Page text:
• Weevils can bore into the interior of an acorn/tree nut, and feed on the embryo
  • Fly larvae, wasp galls, or Lepidopterous larvae can bore into the acorn/tree nut, and feed on the embryo
Note the hole in the top of this acorn. It has been infested by larvae of a beetle.

What problems can the float test detect?

The float test has been shown to be effective at detecting aborted or undeveloped acorns at a very high rate, gall wasp larvae, dipterous larva (~99%). It was also quite successful at diseased or weevil infested larvae (>80%).  The only issue is that it will overestimate the non-viable acorns.[1]

What do you take away from this?  Well, if you are trying to grow Oaks, Walnuts, Hickory, etc from seed, you should absolutely do the float test. 

Why should you discard any acorn, walnut, or tree nut that floats?

When the acorn or nut floats, it usually means that instead of the cavity being solidly packed with an embryo or cotyledons, it is deformed or shrunken resulting in air pockets.  Or, an insect has burrowed in and consumed parts of the nut, sufficiently lowering the density of the acorn/nut so that it now floats.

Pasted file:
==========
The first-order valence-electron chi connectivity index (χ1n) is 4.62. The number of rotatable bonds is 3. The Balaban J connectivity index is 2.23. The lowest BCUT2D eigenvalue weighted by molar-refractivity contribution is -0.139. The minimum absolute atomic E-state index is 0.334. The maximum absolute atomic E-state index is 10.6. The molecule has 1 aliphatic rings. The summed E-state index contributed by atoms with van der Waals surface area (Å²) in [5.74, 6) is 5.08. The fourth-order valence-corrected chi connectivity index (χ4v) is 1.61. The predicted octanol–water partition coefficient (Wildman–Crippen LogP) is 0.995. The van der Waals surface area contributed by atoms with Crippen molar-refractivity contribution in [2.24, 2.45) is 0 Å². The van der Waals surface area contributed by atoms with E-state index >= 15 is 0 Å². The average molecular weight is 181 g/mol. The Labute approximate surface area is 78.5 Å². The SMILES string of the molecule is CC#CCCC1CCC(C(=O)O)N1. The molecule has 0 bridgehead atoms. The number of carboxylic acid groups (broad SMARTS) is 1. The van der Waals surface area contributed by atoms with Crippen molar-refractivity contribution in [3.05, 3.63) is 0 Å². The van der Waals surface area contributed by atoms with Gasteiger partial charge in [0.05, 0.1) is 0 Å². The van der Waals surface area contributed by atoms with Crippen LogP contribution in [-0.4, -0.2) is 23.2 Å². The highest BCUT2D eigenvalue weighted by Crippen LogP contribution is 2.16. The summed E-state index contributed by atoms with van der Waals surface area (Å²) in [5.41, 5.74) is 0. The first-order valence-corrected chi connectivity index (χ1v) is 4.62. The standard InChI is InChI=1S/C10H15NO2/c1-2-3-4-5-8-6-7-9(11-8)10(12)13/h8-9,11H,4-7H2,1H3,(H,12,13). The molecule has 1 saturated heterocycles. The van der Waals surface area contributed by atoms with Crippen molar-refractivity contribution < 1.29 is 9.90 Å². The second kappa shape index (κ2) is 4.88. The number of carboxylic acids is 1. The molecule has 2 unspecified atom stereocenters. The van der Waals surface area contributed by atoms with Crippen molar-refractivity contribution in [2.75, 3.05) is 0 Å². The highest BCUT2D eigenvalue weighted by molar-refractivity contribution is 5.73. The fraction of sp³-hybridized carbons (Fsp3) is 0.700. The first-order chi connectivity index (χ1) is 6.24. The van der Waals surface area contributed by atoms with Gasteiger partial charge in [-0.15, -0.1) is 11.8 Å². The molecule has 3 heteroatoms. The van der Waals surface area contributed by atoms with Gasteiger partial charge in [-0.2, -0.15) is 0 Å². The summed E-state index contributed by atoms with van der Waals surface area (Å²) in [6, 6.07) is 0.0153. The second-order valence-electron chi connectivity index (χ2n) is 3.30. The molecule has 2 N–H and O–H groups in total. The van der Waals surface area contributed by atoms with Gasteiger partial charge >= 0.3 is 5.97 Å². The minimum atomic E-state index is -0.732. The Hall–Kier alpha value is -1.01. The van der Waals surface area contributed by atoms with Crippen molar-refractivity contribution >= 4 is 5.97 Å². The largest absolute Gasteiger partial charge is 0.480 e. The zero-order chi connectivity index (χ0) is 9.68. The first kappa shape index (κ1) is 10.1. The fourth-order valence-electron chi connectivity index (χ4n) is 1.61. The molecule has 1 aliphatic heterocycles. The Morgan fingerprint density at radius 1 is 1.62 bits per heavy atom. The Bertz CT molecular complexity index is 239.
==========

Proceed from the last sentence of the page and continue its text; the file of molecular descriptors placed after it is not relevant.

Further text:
What tree nuts should be float tested?

Trees that produce large nuts should be float-tested.  These would include any Oak tree (Quercus sp.), Walnut, Butternut, Pecan trees (Juglans sp.), and any Hickory tree (Carya sp.).

What other tests should be done?

If collecting acorns, one should also remove the crown/cap to look for holes.  Any hole on the acorn, or in the husk of a hickory nut, walnut, etc indicates that a weevil or larvae has burrowed into the nut. 

In fact one study from the University of Mississippi found that careful visual inspections of acorns were more effective at detecting diseased nuts than the float test.  Although, the float test was still found to accurately predict viability.[2]